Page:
GG: More than demonetisation, in my opinion. In the process of pushing through demonetisation, if that has been the collateral damage, I would be very worried about it. So, use whatever political capital you have to make sure that GST goes through in a form without too many tax slabs, without too much of discretion, and it gets done well.

SG: So, you are also an adviser to the Kerala government, which is at the other end of both these debates, GST as well as demonetisation. First of all, who’s more likely to listen to you, to your advice. Prime Minister Modi or the chief minister of Kerala?

GG: I have had very good conversations with the chief minister of Kerala.

SG: Because, ideologically and philosophically, you are much more distant from your home state’s government than the government of India.

GG: You know, when I have had conversations with the chief minister of Kerala, we have talked about issues that we have common grounds on. And so, again, I think it’s a bit extreme to say that all economists are bracketed in one area or another.

Ultimately, we all have the same goals and we might disagree on the steps towards it. But we have the same end goals and we can discuss it. So, even the Kerala government, everybody will agree that getting rid of black money is a good idea. If you want to get rid of large currency notes over a long period of time, that would be a good idea. It’s just [this] particular implementation that has been problematic.

SG: Talking about economists, let’s look at the larger issue of academics, intellectuals, the so-called liberal community. Just as globalisation is in bad order, capitalism is in bad order. There is also a situation where both liberalism and intellectualism is in bad order. Boring academics, boring intellectuals, what do they know? Liberal is now a pejorative. So how does that community redeem itself now? Will the wheel turn for them again?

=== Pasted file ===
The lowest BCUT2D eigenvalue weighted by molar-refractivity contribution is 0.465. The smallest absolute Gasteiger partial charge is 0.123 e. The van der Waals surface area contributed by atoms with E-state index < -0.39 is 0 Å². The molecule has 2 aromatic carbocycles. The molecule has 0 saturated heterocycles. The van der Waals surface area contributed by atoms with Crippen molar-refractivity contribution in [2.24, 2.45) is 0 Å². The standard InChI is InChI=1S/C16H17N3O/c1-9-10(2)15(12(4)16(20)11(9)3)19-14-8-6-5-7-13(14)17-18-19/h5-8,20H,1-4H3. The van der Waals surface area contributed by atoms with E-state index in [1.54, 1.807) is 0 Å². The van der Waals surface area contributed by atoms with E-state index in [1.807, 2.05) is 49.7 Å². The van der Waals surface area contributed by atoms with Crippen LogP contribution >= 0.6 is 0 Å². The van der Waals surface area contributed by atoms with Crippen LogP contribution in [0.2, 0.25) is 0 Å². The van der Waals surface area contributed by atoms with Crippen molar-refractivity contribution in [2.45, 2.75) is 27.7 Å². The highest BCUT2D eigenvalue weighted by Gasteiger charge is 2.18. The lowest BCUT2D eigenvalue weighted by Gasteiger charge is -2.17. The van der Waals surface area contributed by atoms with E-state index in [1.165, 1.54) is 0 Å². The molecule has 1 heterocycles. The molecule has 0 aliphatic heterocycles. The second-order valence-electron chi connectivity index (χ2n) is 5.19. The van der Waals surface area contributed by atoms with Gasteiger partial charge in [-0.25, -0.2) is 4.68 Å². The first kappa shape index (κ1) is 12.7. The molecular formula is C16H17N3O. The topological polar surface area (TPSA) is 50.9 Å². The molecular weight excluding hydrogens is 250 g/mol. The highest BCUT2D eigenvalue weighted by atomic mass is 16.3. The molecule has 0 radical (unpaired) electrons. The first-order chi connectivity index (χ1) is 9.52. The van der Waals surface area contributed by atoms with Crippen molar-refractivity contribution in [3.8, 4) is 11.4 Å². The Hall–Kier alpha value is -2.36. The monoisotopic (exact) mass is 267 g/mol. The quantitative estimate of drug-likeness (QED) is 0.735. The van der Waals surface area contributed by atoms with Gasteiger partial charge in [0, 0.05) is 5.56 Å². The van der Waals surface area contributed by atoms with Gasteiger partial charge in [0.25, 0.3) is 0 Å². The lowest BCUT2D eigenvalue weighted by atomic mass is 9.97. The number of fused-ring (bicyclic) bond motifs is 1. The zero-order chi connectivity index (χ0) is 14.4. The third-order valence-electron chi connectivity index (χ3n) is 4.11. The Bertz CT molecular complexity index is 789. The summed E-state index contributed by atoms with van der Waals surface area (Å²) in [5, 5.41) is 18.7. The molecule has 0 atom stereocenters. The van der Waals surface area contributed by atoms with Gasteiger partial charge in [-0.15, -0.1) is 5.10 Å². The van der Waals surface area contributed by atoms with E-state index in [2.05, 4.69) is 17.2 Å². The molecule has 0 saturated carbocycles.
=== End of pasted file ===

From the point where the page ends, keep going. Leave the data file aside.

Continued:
GG: I think you are being a bit too dramatic here, Shekhar. I don’t think the wheel has turned in such a way.

Data is not perfect, but there is no other substitute for it.

SG: You don’t think so? Well, I think you have sort of closeted yourself away from social media, which is a good thing. But look at the political discourse around the world, from (Russian President Vladimir) Putin to Trump to (Japan Prime Minister Shinzo) Abe to (China President) Xi Jinping to Modi to (Turkey President Recep Tayyip) Erdogan to (Israel Prime Minister Benjamin) Netanyahu, it’s a different world right now. I have not even mentioned (Philippines President Rodrigo) Duterte.

GG: I guess I am an optimist on this matter.

SG: But you come from the most liberal real estate in the world.

GG: Yes, I have faith. It was troubling when Trump won the election. That was shocking for many people, and it’s troubling. But I still have the hope that ultimately we all care about outcomes. And if this particular approach doesn’t work, if disregarding evidence that we have from our economic studies, it’s not going to work, then it will come around.

SG: So, don’t dump data. You may disagree with those who bring data and analyse it for you, but don’t dump data.

GG: Data is not perfect, but there is no other substitute for it.

SG: As our friend Narayan Murthy always says, In God We Trust, the rest of you bring data. Wonderful conversation. I think we will pick up the thread again in your hometown Mysore the next time I’m there.

GG: Thank You Shekhar. That was great.


Watch the full interview here.